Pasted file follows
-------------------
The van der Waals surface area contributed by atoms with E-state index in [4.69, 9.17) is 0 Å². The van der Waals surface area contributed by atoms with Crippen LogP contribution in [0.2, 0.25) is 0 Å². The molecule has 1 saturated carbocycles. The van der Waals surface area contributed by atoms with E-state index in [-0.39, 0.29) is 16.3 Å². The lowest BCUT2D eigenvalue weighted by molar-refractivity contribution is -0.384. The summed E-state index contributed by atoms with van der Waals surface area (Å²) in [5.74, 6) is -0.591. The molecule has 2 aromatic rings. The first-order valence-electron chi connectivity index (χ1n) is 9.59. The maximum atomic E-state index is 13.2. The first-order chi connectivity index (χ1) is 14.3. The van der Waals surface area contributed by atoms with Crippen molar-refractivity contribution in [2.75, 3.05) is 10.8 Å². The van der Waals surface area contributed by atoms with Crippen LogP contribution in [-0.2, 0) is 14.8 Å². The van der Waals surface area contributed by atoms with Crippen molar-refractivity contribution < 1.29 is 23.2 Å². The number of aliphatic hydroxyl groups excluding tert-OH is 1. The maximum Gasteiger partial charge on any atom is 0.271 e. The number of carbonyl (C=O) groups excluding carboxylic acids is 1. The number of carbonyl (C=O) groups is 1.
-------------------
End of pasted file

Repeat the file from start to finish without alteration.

The van der Waals surface area contributed by atoms with E-state index in [4.69, 9.17) is 0 Å². The van der Waals surface area contributed by atoms with Crippen LogP contribution in [0.2, 0.25) is 0 Å². The molecule has 1 saturated carbocycles. The van der Waals surface area contributed by atoms with E-state index in [-0.39, 0.29) is 16.3 Å². The lowest BCUT2D eigenvalue weighted by molar-refractivity contribution is -0.384. The summed E-state index contributed by atoms with van der Waals surface area (Å²) in [5.74, 6) is -0.591. The molecule has 2 aromatic rings. The first-order valence-electron chi connectivity index (χ1n) is 9.59. The maximum atomic E-state index is 13.2. The first-order chi connectivity index (χ1) is 14.3. The van der Waals surface area contributed by atoms with Crippen molar-refractivity contribution in [2.75, 3.05) is 10.8 Å². The van der Waals surface area contributed by atoms with Crippen LogP contribution in [-0.2, 0) is 14.8 Å². The van der Waals surface area contributed by atoms with Crippen molar-refractivity contribution < 1.29 is 23.2 Å². The number of aliphatic hydroxyl groups excluding tert-OH is 1. The maximum Gasteiger partial charge on any atom is 0.271 e. The number of carbonyl (C=O) groups excluding carboxylic acids is 1. The number of carbonyl (C=O) groups is 1.